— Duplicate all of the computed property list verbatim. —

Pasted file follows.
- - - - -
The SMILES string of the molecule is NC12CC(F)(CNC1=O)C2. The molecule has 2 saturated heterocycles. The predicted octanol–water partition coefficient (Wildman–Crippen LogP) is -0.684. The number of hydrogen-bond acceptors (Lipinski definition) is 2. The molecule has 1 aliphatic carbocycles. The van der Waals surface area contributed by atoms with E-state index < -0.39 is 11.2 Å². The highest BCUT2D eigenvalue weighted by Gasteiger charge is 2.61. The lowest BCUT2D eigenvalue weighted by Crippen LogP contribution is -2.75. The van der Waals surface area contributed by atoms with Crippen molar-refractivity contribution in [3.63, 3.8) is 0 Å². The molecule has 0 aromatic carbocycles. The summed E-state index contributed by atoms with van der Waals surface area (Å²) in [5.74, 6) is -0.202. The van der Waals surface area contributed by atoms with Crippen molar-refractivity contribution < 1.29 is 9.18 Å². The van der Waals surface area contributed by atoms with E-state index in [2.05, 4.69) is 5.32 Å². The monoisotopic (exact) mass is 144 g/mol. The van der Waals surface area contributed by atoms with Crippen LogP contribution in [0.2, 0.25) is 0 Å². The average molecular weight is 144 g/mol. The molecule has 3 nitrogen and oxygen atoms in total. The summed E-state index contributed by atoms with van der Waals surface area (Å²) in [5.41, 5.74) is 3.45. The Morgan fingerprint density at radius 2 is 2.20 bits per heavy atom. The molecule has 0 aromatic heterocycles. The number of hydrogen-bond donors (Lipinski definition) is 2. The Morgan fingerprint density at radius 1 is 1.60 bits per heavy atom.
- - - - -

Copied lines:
The SMILES string of the molecule is NC12CC(F)(CNC1=O)C2. The molecule has 2 saturated heterocycles. The predicted octanol–water partition coefficient (Wildman–Crippen LogP) is -0.684. The number of hydrogen-bond acceptors (Lipinski definition) is 2. The molecule has 1 aliphatic carbocycles. The van der Waals surface area contributed by atoms with E-state index < -0.39 is 11.2 Å². The highest BCUT2D eigenvalue weighted by Gasteiger charge is 2.61. The lowest BCUT2D eigenvalue weighted by Crippen LogP contribution is -2.75. The van der Waals surface area contributed by atoms with Crippen molar-refractivity contribution in [3.63, 3.8) is 0 Å². The molecule has 0 aromatic carbocycles. The summed E-state index contributed by atoms with van der Waals surface area (Å²) in [5.74, 6) is -0.202. The van der Waals surface area contributed by atoms with Crippen molar-refractivity contribution < 1.29 is 9.18 Å². The van der Waals surface area contributed by atoms with E-state index in [2.05, 4.69) is 5.32 Å². The monoisotopic (exact) mass is 144 g/mol. The van der Waals surface area contributed by atoms with Crippen LogP contribution in [0.2, 0.25) is 0 Å². The average molecular weight is 144 g/mol. The molecule has 3 nitrogen and oxygen atoms in total. The summed E-state index contributed by atoms with van der Waals surface area (Å²) in [5.41, 5.74) is 3.45. The Morgan fingerprint density at radius 2 is 2.20 bits per heavy atom. The molecule has 0 aromatic heterocycles. The number of hydrogen-bond donors (Lipinski definition) is 2. The Morgan fingerprint density at radius 1 is 1.60 bits per heavy atom.